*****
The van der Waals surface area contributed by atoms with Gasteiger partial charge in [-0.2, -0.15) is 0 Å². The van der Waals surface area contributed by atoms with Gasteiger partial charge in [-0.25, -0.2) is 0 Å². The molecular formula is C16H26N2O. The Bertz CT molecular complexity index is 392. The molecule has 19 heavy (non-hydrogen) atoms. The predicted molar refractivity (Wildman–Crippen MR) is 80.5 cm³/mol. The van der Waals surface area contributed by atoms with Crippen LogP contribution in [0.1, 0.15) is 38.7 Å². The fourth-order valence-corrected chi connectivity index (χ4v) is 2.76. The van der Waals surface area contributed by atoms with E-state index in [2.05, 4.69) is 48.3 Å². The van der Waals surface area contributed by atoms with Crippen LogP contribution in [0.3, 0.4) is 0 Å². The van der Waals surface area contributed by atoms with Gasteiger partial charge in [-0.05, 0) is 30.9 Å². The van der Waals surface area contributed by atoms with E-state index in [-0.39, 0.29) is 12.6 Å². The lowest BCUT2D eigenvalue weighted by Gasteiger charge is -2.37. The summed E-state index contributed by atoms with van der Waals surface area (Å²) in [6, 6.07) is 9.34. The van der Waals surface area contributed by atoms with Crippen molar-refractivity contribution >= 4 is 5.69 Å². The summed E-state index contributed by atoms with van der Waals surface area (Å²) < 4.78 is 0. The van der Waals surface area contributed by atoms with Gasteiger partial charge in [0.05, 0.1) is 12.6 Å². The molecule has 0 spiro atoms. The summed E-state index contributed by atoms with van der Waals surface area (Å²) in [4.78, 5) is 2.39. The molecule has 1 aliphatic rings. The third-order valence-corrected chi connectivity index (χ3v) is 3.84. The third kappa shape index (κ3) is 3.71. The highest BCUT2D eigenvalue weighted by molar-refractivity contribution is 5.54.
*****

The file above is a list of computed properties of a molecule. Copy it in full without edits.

The van der Waals surface area contributed by atoms with Gasteiger partial charge in [-0.2, -0.15) is 0 Å². The van der Waals surface area contributed by atoms with Gasteiger partial charge in [-0.25, -0.2) is 0 Å². The molecular formula is C16H26N2O. The Bertz CT molecular complexity index is 392. The molecule has 19 heavy (non-hydrogen) atoms. The predicted molar refractivity (Wildman–Crippen MR) is 80.5 cm³/mol. The van der Waals surface area contributed by atoms with Crippen LogP contribution in [0.1, 0.15) is 38.7 Å². The fourth-order valence-corrected chi connectivity index (χ4v) is 2.76. The van der Waals surface area contributed by atoms with E-state index in [2.05, 4.69) is 48.3 Å². The van der Waals surface area contributed by atoms with Crippen LogP contribution in [0.3, 0.4) is 0 Å². The van der Waals surface area contributed by atoms with Gasteiger partial charge in [-0.05, 0) is 30.9 Å². The van der Waals surface area contributed by atoms with E-state index in [-0.39, 0.29) is 12.6 Å². The lowest BCUT2D eigenvalue weighted by Gasteiger charge is -2.37. The summed E-state index contributed by atoms with van der Waals surface area (Å²) in [6, 6.07) is 9.34. The van der Waals surface area contributed by atoms with Crippen molar-refractivity contribution >= 4 is 5.69 Å². The summed E-state index contributed by atoms with van der Waals surface area (Å²) < 4.78 is 0. The van der Waals surface area contributed by atoms with Gasteiger partial charge in [0.05, 0.1) is 12.6 Å². The molecule has 0 spiro atoms. The summed E-state index contributed by atoms with van der Waals surface area (Å²) in [4.78, 5) is 2.39. The molecule has 1 aliphatic rings. The third-order valence-corrected chi connectivity index (χ3v) is 3.84. The third kappa shape index (κ3) is 3.71. The highest BCUT2D eigenvalue weighted by molar-refractivity contribution is 5.54.